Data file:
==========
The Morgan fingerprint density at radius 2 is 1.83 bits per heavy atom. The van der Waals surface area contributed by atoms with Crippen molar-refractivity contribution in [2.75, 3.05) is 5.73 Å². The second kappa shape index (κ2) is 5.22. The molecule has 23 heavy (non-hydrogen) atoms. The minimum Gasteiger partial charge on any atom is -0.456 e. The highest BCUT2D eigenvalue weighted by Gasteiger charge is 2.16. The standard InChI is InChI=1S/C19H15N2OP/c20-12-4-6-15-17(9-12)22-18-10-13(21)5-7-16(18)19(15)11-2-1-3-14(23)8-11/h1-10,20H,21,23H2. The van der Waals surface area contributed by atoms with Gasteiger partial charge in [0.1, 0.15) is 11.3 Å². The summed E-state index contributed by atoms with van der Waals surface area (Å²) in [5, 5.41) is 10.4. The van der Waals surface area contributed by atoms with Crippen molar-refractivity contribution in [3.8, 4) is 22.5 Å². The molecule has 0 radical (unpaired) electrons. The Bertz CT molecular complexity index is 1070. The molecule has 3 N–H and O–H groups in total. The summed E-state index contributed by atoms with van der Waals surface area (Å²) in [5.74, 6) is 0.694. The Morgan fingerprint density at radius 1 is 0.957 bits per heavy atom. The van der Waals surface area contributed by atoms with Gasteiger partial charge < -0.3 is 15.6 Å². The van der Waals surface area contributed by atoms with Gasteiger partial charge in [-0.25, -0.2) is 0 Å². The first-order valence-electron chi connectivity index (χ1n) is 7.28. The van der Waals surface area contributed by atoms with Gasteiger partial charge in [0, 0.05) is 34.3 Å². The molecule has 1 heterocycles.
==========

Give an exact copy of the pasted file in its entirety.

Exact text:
The Morgan fingerprint density at radius 2 is 1.83 bits per heavy atom. The van der Waals surface area contributed by atoms with Crippen molar-refractivity contribution in [2.75, 3.05) is 5.73 Å². The second kappa shape index (κ2) is 5.22. The molecule has 23 heavy (non-hydrogen) atoms. The minimum Gasteiger partial charge on any atom is -0.456 e. The highest BCUT2D eigenvalue weighted by Gasteiger charge is 2.16. The standard InChI is InChI=1S/C19H15N2OP/c20-12-4-6-15-17(9-12)22-18-10-13(21)5-7-16(18)19(15)11-2-1-3-14(23)8-11/h1-10,20H,21,23H2. The van der Waals surface area contributed by atoms with Gasteiger partial charge in [0.1, 0.15) is 11.3 Å². The summed E-state index contributed by atoms with van der Waals surface area (Å²) in [5, 5.41) is 10.4. The van der Waals surface area contributed by atoms with Crippen molar-refractivity contribution in [3.8, 4) is 22.5 Å². The molecule has 0 radical (unpaired) electrons. The Bertz CT molecular complexity index is 1070. The molecule has 3 N–H and O–H groups in total. The summed E-state index contributed by atoms with van der Waals surface area (Å²) in [5.74, 6) is 0.694. The Morgan fingerprint density at radius 1 is 0.957 bits per heavy atom. The van der Waals surface area contributed by atoms with Gasteiger partial charge < -0.3 is 15.6 Å². The van der Waals surface area contributed by atoms with Gasteiger partial charge in [-0.25, -0.2) is 0 Å². The first-order valence-electron chi connectivity index (χ1n) is 7.28. The van der Waals surface area contributed by atoms with Gasteiger partial charge in [0, 0.05) is 34.3 Å². The molecule has 1 heterocycles.